Moving To A Windows PC is NOT As Scary As You Think
I remember the moment like it was yesterday – WWDC 2013.
Phil Schiller with his usual polish, strutted on stage and announced to a captive audience the introduction of the 2013 Mac Pro – what we have come to call the ‘Trash Can’ Mac Pro due to its shape.
As Phil went through his usual antics of ‘best ever’, ‘revolutionary’, ’10x faster’ exploring the specs of this new machine, I knew right then I would never employ that machine in a professional environment.
The pro market had waited years for an update to the Mac Pro. At the moment of this announcement I wasn’t excited (I really wanted to be). For me, it was June 2013 when Apple announced plans to never again make the machine I wanted/needed.
While it was very sleek and relatively powerful, for many reasons – expandability, non-swapable video cards, processors that were behind the Intel’s Tick/Tock release (Intel doesn’t use this strategy anymore), reliance on external Thunderbolt devices, etc., I decided to look elsewhere for a solution for my needs.
A couple weeks later, I ordered my first Windows/Linux machine and have not looked back since.
In the past couple weeks since the announcement of Apple’s new Mac Book Pro (and no Mac Pro) on social media sites, forums and in frank discussions with colleagues, I’ve sensed a renewed fervor from long-time Mac users discussing that Apple has ‘finally’ abandoned the pro-market and they were now going to consider a Windows/Linux setup.
I totally understood where these users are at – I was there, but in 2013!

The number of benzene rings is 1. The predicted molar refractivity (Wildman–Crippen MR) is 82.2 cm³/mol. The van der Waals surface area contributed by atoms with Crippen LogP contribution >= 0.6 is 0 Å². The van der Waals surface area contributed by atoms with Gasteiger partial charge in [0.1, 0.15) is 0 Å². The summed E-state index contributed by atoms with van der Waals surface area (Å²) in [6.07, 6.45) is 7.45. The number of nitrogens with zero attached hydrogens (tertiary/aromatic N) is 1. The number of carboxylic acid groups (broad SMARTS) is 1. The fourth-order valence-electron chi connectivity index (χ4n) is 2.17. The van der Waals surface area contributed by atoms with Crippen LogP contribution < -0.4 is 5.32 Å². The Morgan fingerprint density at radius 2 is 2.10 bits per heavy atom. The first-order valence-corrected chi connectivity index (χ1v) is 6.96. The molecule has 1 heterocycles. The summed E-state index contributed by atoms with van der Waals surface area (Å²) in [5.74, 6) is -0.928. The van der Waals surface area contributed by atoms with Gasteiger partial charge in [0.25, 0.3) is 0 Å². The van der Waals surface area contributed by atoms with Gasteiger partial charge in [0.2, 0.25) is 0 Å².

In this Insight, which is Part 1 of a multiple part series, I want to start by addressing common objections that I hear of things that are missing in Windows or how painful adjusting a workflow from Mac > PC might be.
In Part 2, we’ll address both turnkey systems and PC hardware components – which to the Mac User can seem like a bunch of gibberish.
In Part 3 we’ll explore the wild world of ‘Hackintosh’.
If there is something specific you want me to address in this series please let me know by using the comments below or drop teammixinglight an email.
What I’m Not Going To Discuss or Argue In This Series
It doesn’t take a rocket scientist to quickly realize that many threads about switching from Mac to PC on forums and social media sites quickly devolve into something like:
Windows sucks! Don’t support the dark side!
Only Apple understands creative people!
The Mac is a toy!
I’m not going to argue that Windows is better than the Mac OS or vice-versa.
The fact is both operating systems have some amazing features, some areas for improvement and things that just want to make you scream.
If you’re convinced that Windows was created by the devil, then just stop reading.
Like many of you, the main reason I even started exploring moving to a Windows machine was more powerful hardware.
In 2013 when the Mac Pro was announced, I think one could argue that the Mac Pro was at least on par with mainstream PC solutions – DDR3 RAM, PCIe SSDs, etc.
These days, when it comes to hardware, I don’t think a logical argument can be made that in a Mac desktop configuration there is anything near the equivalent of what you can find in a Windows/Linux PC.